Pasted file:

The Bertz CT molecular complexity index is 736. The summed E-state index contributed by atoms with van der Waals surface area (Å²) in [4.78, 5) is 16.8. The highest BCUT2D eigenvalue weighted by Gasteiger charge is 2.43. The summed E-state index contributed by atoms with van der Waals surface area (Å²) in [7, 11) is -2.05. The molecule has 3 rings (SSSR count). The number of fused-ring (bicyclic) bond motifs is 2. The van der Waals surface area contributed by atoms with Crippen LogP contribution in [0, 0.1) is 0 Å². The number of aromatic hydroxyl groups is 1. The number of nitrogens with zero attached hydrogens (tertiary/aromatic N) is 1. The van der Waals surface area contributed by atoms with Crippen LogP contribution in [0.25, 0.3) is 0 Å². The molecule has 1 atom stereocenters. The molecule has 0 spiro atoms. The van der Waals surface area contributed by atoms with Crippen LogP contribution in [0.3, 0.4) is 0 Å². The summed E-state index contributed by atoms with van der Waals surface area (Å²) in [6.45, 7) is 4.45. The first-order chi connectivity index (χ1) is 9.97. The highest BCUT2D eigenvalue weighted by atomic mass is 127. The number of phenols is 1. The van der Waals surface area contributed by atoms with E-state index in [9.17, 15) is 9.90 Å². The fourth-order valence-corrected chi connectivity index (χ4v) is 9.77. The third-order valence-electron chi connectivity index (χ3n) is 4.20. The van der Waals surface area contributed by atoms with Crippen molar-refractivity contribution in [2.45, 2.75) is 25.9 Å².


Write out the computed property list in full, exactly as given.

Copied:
The Bertz CT molecular complexity index is 736. The summed E-state index contributed by atoms with van der Waals surface area (Å²) in [4.78, 5) is 16.8. The highest BCUT2D eigenvalue weighted by Gasteiger charge is 2.43. The summed E-state index contributed by atoms with van der Waals surface area (Å²) in [7, 11) is -2.05. The molecule has 3 rings (SSSR count). The number of fused-ring (bicyclic) bond motifs is 2. The van der Waals surface area contributed by atoms with Crippen LogP contribution in [0, 0.1) is 0 Å². The number of aromatic hydroxyl groups is 1. The number of nitrogens with zero attached hydrogens (tertiary/aromatic N) is 1. The van der Waals surface area contributed by atoms with Crippen LogP contribution in [0.25, 0.3) is 0 Å². The molecule has 1 atom stereocenters. The molecule has 0 spiro atoms. The van der Waals surface area contributed by atoms with Crippen LogP contribution in [0.3, 0.4) is 0 Å². The summed E-state index contributed by atoms with van der Waals surface area (Å²) in [6.45, 7) is 4.45. The first-order chi connectivity index (χ1) is 9.97. The highest BCUT2D eigenvalue weighted by atomic mass is 127. The number of phenols is 1. The van der Waals surface area contributed by atoms with E-state index in [9.17, 15) is 9.90 Å². The fourth-order valence-corrected chi connectivity index (χ4v) is 9.77. The third-order valence-electron chi connectivity index (χ3n) is 4.20. The van der Waals surface area contributed by atoms with Crippen molar-refractivity contribution in [2.45, 2.75) is 25.9 Å².